Russia urged on lending boost plan

14/05/2009 | Simon Pirani

The chief executive of Russia’s largest privately-owned bank has called on the government and the nation’s central bank, headed by Sergei Ignatiev, to rework their strategy for boosting lending to the real economy.

Johann Jonach, chief executive of Alfa Banking group, the international holding that includes Alfa Bank of Russia and five foreign subsidiaries, told Emerging Markets: “The Russian banking system is not in bad shape, because of the liquidity support provided by the authorities at the end of last year.

“But step by step interest rates on refinancing have been increased. Now half-year funds cost 16% in roubles.

“On the one hand the authorities are urging us to lend at 16%, and on the other the central bank is refinancing at 16%. That is a problem.”

The only other alternative funds available are subordinated loans being offered via Vneshekonombank, which have conditions attached that many banks are unwilling or unable to meet. “This is a dilemma that the authorities will have to face”, Jonach said.

The first tranche of VEB’s subordinated loans, were offered at the end of last year to Russian banks whose shareholders put up new capital. VEB then matched the amount of new equity one-to-one. Only Alfa bank, which received 10 billion roubles, Nomos and Khanty-Mansiisk banks participated.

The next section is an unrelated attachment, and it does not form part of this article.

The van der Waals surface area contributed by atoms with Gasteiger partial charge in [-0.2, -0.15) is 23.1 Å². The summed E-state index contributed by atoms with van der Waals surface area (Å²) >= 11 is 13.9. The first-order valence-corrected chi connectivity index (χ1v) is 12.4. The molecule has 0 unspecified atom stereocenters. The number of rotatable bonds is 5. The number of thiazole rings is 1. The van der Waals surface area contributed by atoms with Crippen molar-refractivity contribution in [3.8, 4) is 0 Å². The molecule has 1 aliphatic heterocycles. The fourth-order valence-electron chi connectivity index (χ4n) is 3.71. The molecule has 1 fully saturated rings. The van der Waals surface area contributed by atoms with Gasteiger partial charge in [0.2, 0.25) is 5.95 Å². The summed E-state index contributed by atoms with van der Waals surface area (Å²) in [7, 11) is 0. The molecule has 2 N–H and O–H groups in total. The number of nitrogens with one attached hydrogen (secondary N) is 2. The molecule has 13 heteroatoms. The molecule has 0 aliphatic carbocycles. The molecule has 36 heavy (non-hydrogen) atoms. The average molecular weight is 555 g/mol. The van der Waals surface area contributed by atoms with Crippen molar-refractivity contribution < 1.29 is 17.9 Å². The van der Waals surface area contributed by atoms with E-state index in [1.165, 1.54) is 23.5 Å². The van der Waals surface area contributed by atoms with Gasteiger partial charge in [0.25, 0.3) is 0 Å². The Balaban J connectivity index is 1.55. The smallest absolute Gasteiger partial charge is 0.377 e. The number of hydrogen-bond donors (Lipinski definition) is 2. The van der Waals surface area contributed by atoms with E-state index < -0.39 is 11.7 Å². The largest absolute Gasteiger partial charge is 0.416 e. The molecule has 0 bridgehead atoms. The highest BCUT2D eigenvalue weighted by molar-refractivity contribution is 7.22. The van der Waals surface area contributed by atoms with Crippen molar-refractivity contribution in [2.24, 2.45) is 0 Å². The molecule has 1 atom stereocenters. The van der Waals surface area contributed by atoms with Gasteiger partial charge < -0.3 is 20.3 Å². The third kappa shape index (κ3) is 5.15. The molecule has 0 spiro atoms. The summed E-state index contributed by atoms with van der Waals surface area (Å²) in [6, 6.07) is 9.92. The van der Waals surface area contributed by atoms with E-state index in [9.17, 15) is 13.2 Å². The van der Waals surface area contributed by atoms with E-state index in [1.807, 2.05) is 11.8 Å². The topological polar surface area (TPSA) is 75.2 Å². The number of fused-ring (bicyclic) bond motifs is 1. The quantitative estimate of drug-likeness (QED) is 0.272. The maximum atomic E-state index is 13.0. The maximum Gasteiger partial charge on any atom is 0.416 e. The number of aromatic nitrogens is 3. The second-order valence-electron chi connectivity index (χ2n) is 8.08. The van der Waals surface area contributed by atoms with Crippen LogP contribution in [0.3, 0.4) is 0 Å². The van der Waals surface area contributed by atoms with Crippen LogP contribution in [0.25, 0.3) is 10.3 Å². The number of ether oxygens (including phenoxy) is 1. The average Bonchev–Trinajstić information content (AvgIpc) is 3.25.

With the second tranche, announced this week, VEB will offer a loan three times the size of new equity to all banks with a capital base of 3.5 billion roubles or more, i.e. 95 or so of the largest banks. It is reported that there will be restrictions on the way that funds are disbursed, and on interst rates charged.

“We will see whether the scheme will work”, Jonach said. “The authorities’ aims are understandable. But the amount of funds that will get to the real economy this way will not be enough to save it.”

He said that central bank refinancing for terms of more than 180 days, which is not currently available, would be of much greater benefit to the real economy. “This is the biggest gap.”

The largest lenders to Russian industry at present are the state-owned banks, which have provided support to enterprises hard hit by the recession with reference to social as well as economic questions.

Jonach at Alfa said that, while the government’s concern with social policy was “natural”, the danger was that a large volume of loans was being made “and it’s not clear how the state banks will get their money back”.

Pavel Gurin, chief executive of Raiffeisen Bank Moscow, one of the largest foreign-owned banks, told Emerging Markets that banks will need to reduce the volume of non-performing loans in their portfolios, and get more confident with customers’ balance sheets, before providing working capital again.

“The main activity now is refinancing bilateral lines”, Gurin says. “The level of working capital needed is lower in sectors where costs have come down, but even so it’s difficult to provide what’s needed. The level of NPLs is growing throughout the banking system and we are all concentrated on customers’ risk profiles.”

Gurin added: “The Russian banking sector does not have a problem with liquidity, in contrast to many of its neighbours. That issue was addressed very effectively by the authorities last year in the immediate aftermath of the financial crisis. And the country has its own financial resources. The problem is NPLs and the indebtedness of privately-owned companies.”

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